Cultural Encounters: A Journal For The Theology Of Culture Volume 11 Number 1 (Winter 2015) - Page 123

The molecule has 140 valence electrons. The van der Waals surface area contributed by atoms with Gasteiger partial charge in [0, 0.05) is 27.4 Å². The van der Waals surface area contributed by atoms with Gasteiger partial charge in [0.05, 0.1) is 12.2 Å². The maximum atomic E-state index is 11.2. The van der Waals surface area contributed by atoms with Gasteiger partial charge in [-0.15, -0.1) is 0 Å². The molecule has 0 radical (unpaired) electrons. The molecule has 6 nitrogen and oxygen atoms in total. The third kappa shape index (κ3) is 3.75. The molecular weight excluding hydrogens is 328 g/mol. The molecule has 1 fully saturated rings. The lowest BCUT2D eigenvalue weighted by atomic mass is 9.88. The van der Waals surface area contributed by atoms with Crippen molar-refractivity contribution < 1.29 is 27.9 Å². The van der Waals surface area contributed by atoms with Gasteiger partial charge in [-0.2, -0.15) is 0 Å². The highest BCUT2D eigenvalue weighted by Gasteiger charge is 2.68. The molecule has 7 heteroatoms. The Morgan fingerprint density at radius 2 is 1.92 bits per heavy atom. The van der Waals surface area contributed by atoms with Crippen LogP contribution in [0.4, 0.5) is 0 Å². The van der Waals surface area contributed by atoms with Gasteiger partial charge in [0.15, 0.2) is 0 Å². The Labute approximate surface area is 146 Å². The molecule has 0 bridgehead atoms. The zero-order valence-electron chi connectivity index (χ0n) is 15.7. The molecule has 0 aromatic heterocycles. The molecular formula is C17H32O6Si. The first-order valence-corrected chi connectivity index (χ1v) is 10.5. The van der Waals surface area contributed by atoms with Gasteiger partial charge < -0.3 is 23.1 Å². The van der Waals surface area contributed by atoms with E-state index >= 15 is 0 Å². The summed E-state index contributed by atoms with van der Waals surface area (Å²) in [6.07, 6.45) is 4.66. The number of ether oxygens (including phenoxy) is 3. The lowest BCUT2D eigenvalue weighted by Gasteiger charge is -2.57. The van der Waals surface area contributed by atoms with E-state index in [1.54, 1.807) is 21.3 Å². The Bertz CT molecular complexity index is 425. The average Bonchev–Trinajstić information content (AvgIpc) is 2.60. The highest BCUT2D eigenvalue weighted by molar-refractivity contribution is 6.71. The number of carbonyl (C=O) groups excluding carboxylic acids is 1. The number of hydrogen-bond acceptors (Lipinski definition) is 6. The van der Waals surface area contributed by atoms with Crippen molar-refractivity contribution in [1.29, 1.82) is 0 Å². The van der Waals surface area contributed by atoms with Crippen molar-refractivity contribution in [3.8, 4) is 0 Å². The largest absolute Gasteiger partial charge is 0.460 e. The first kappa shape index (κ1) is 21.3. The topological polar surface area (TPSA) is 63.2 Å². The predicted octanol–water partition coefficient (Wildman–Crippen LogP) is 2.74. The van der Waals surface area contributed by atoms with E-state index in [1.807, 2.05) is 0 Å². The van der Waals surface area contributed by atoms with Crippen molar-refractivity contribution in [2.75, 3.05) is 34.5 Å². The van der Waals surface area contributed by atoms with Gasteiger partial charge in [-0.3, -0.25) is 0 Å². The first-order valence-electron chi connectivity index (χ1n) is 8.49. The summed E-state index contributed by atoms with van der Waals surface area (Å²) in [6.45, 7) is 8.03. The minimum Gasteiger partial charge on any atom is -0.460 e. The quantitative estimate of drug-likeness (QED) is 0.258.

VOLUME 11, NUMBER 1 A JOURNAL FOR THE THEOLOGY OF CULTURE This point illustrates the overall nature of the book. The book has a number of strengths that it offers to the ongoing discussion on this issue, but it also has some shortcomings. Its main strength is that it presents an authentic, progay Evangelical view in a thoughtful, hopeful way. This is why it should not be ignored or dismissed. Vanderwal-Gritter enters into the dialogue as a long-term practitioner. She has sat with countless people who are sincerely dedicated to Christ but cannot dispossess themselves of a homosexual orientation, no matter how hard they may try. Her own journey of trying to understand these stories against the backdrop of traditional church teaching is one that will certainly intersect with many other people’s similar journeys. The reality is that many Christians struggle with the tension between their desire to honor the teaching of Scripture and their experience of knowing people who are deeply committed to Jesus but are also homosexual. Added to this is the tension that comes when they get to know people who may not be committed to Jesus but are clearly homosexual. How do they share and live their faith among their homosexual friends without appearing judgemental on the one hand and theologically compromised on the other? These are key points of discussion in the overall debate around the issue of same-sex orientation. One cannot divorce one’s lived experience from one’s understanding and interpretation of the Bible. In this sense, the book transcends the issue of homosexuality and leads to the topic of how we do theology. However, for those who need to see a lucid, convincing argument from Scripture that homosexual relationships can be legitimized, they will find this book wanting. While it does refer to and seek to engage Scripture honestly, providing a biblical rationale for the position that the book takes, this is not the primary approach of the book. Vanderwal-Gritter takes an approach to Scripture according to which it is an unfolding story, one that is filled with tensions and layers. Exegesis, or even direct interaction with specific biblical texts, is not at the forefront. As already noted, the methodology employed here is theological reflection on lived experience rather than explicit exegetical engagement with the salient passages of Scripture. This leaves a major piece of the overall discussion underdeveloped. The author’s conclusion is to invite the reader to consider the idea of “orthoparadoxy” (133). This means living in tension with the mysteries of God as they are revealed in Scripture and experienced in life. Orthoparadoxy requires a radical dependence on the Spirit’s leading and working in the life of the believer and the church. It is at this point that readers will be left with a choice as to whether this is a satisfying position. Few will dismiss an invitation to living with mystery out of hand, but some will say that there is not much mystery around this issue. Scripture is clear. Nonetheless, it 122